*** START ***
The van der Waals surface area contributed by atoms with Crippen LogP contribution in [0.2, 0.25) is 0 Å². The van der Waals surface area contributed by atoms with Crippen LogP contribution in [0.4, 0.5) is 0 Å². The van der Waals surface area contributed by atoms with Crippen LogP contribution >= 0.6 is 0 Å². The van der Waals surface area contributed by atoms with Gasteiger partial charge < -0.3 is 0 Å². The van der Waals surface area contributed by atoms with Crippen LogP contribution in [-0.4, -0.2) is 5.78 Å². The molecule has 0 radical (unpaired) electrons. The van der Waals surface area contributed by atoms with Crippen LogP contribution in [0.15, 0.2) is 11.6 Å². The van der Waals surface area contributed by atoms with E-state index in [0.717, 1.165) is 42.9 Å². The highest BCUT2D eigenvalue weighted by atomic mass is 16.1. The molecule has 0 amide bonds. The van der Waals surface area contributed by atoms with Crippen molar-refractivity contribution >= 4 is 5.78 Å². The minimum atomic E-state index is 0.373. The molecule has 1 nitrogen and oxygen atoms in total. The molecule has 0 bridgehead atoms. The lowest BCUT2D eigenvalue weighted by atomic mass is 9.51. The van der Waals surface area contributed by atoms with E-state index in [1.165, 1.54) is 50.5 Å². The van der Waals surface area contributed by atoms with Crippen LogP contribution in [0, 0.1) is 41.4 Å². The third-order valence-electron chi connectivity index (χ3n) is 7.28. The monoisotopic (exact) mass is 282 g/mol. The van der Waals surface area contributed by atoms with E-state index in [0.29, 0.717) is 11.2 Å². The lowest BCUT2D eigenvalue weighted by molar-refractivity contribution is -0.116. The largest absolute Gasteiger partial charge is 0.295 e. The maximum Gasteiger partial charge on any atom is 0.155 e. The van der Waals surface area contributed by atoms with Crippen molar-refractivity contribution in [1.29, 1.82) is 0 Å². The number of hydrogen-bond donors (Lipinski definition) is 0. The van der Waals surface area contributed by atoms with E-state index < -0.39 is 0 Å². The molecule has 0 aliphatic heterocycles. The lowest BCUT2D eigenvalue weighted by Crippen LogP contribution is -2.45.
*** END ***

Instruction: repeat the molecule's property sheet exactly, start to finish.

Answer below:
The van der Waals surface area contributed by atoms with Crippen LogP contribution in [0.2, 0.25) is 0 Å². The van der Waals surface area contributed by atoms with Crippen LogP contribution in [0.4, 0.5) is 0 Å². The van der Waals surface area contributed by atoms with Crippen LogP contribution >= 0.6 is 0 Å². The van der Waals surface area contributed by atoms with Gasteiger partial charge < -0.3 is 0 Å². The van der Waals surface area contributed by atoms with Crippen LogP contribution in [-0.4, -0.2) is 5.78 Å². The molecule has 0 radical (unpaired) electrons. The van der Waals surface area contributed by atoms with Crippen LogP contribution in [0.15, 0.2) is 11.6 Å². The van der Waals surface area contributed by atoms with E-state index in [0.717, 1.165) is 42.9 Å². The highest BCUT2D eigenvalue weighted by atomic mass is 16.1. The molecule has 0 amide bonds. The van der Waals surface area contributed by atoms with Crippen molar-refractivity contribution >= 4 is 5.78 Å². The minimum atomic E-state index is 0.373. The molecule has 1 nitrogen and oxygen atoms in total. The molecule has 0 bridgehead atoms. The lowest BCUT2D eigenvalue weighted by atomic mass is 9.51. The van der Waals surface area contributed by atoms with E-state index in [1.165, 1.54) is 50.5 Å². The van der Waals surface area contributed by atoms with Crippen LogP contribution in [0, 0.1) is 41.4 Å². The third-order valence-electron chi connectivity index (χ3n) is 7.28. The monoisotopic (exact) mass is 282 g/mol. The van der Waals surface area contributed by atoms with E-state index in [0.29, 0.717) is 11.2 Å². The lowest BCUT2D eigenvalue weighted by molar-refractivity contribution is -0.116. The largest absolute Gasteiger partial charge is 0.295 e. The maximum Gasteiger partial charge on any atom is 0.155 e. The van der Waals surface area contributed by atoms with Crippen molar-refractivity contribution in [1.29, 1.82) is 0 Å². The number of hydrogen-bond donors (Lipinski definition) is 0. The van der Waals surface area contributed by atoms with E-state index < -0.39 is 0 Å². The molecule has 0 aliphatic heterocycles. The lowest BCUT2D eigenvalue weighted by Crippen LogP contribution is -2.45.